Bond University Library has created the Core Information Skills mini-course. This free mini course provides a foundation for finding, storing and using information at university. It is suitable for anyone new or returning to tertiary study, and is a Beyond Bond approved activity.
These tips are designed for general research. They are not specific to legal research, but a lot of the tips and thought processes are useful when searching for secondary sources.
Rather than pasting your whole assignment question into a search box, read your question/briefing carefully and identify any key terms or concepts. Think of any synonyms or similar words that may be used to describe the same thing. Now think of what type of evidence, information or research you are looking for, and this may give you ideas of other terms to add to your search, and also where to search.
You can expand or narrow your search results by using connectors (or operators) to form a relationship between your search terms.
AND - connects your terms together. You will only retrieve results that contain ALL of your terms
OR - expands your results. You will retrieve results that contain ANY of your terms
NOT - excludes terms from your results. You will not retrieve any results that contain the word/s you have excluded
(brackets OR parentheses) - brackets groups terms together, particularly useful for grouping synonyms in an OR search
"quotation marks" - put terms in double quotation marks to search for the words as an exact phrase
(plagiarism OR "academic misconduct") AND "admission to practice"
You can use a database or search engine's 'advanced' search options to bring up the AND, OR and NOT connectors, and to choose which field is being searched for your terms. A regular or 'basic' search will search for your terms across any/all fields, but in an advanced search you can specify to only search fields such as 'title', 'author', 'subject' or 'abstract'.
Many databases also contain extra search or filter options. Look for the 'Help' section available on most databases, often found on the top right of the page, to explore any other search features, tips and help guides.
In most academic search engines and databases you can refine your results by options such as:
You may also choose to read the abstract, summary, or the first page or two, to help decide which sources are relevant and which may not be the best for your particular research topic.
Once you find a resource, how do you know if it is useful for the research you are conducting? The CRAP test is a set of 4 criteria you can quickly measure a resource against to see whether it is worth engaging with further.
Is this the most up to date resource you can find? Is it new enough for the purposes of your topic?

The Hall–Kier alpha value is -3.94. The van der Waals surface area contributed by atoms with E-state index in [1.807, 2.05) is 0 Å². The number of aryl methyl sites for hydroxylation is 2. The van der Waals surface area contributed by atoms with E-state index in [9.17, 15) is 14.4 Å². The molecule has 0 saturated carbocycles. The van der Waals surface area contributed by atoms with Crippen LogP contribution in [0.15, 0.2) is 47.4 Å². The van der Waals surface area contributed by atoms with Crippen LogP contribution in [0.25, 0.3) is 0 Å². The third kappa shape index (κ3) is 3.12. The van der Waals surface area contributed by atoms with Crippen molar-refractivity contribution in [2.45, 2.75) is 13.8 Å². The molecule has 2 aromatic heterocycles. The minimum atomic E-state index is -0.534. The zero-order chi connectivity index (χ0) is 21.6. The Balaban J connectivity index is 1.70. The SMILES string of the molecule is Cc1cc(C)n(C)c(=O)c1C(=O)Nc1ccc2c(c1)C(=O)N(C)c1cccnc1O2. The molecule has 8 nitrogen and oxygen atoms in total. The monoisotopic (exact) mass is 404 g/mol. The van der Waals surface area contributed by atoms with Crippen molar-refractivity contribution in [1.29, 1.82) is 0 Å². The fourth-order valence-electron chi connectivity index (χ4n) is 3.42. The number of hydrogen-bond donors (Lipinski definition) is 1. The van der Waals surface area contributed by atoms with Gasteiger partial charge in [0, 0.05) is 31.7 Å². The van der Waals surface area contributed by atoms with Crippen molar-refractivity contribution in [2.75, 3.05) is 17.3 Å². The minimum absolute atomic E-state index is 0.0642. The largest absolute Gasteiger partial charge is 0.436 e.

Is the material relevant to your topic and your arguments?
Who is the author? Are they a credible source? Are they qualified to talk about this subject? Are arguments backed up with evidence (such as references or citations)?
What is the purpose of the resource? E.g. Is it designed to sell, entertain, vent, educate, present research?
The SIFT method presents some steps or 'moves' you can use to help decide whether a source is credible.
The four moves are: Stop. Investigate the source. Find better coverage. Trace the original context. This method is more detailed than the CRAP test, but gives you some more context rather than a checklist and is well worth a read.
The best way to evaluate a source is to read (or watch) it in full. This can take time, but there is no better way to fully understand a source than taking the time to go through it properly.
However if you take the time to apply the search and refine skills, tips and techniques we have discussed on this page, it should help provide you with a "shortlist" of relevant results to read through.
It is important to acknowledge the work of others in your assignments or research. You do this by citing (or referencing).
Citing shows the reader the quality of resources you used to build and support your arguments. It provides a way for the reader to locate the resources you referred to. Citing also clearly shows the reader how and where you’ve drawn on other people’s words, ideas and research. Clearly citing your resources helps avoid plagiarism.
The good news is, the more academic or scholarly your resource or search platform is, the easier it will be to cite.
The library produces guides on each of the Bond supported styles. These guides go through the rules for things like in-text citations and quotations, how to cite different types of resources in your reference list or bibliography, and how to format your reference list/bibliography. The primary citation style used for law at Bond is the Australian Guide to legal Citation, commonly referred to as the AGLC. Check out our Australian Guide to legal Citation library research guide.
When you find a resource, it's a good idea to keep it somewhere so that you can refer to it again if needed. If you use a reference management tool such as Zotero, Mendeley, RefWorks or EndNote, not only can you save the citation, but you can add a PDF document of an article, or a web link directly to the resource. You can also save resources in Library Search by using the pin button. 'Pinning' a resource adds it to your 'My Collection', so that you can go back and access the resource if required. Particularly useful for last-minute reference quote checking!
In the spirit of reconciliation, Bond University acknowledges the Kombumerri people, the traditional Owners and Custodians of the land on which the university now stands. We pay respect to Elders past, present and emerging. Read more
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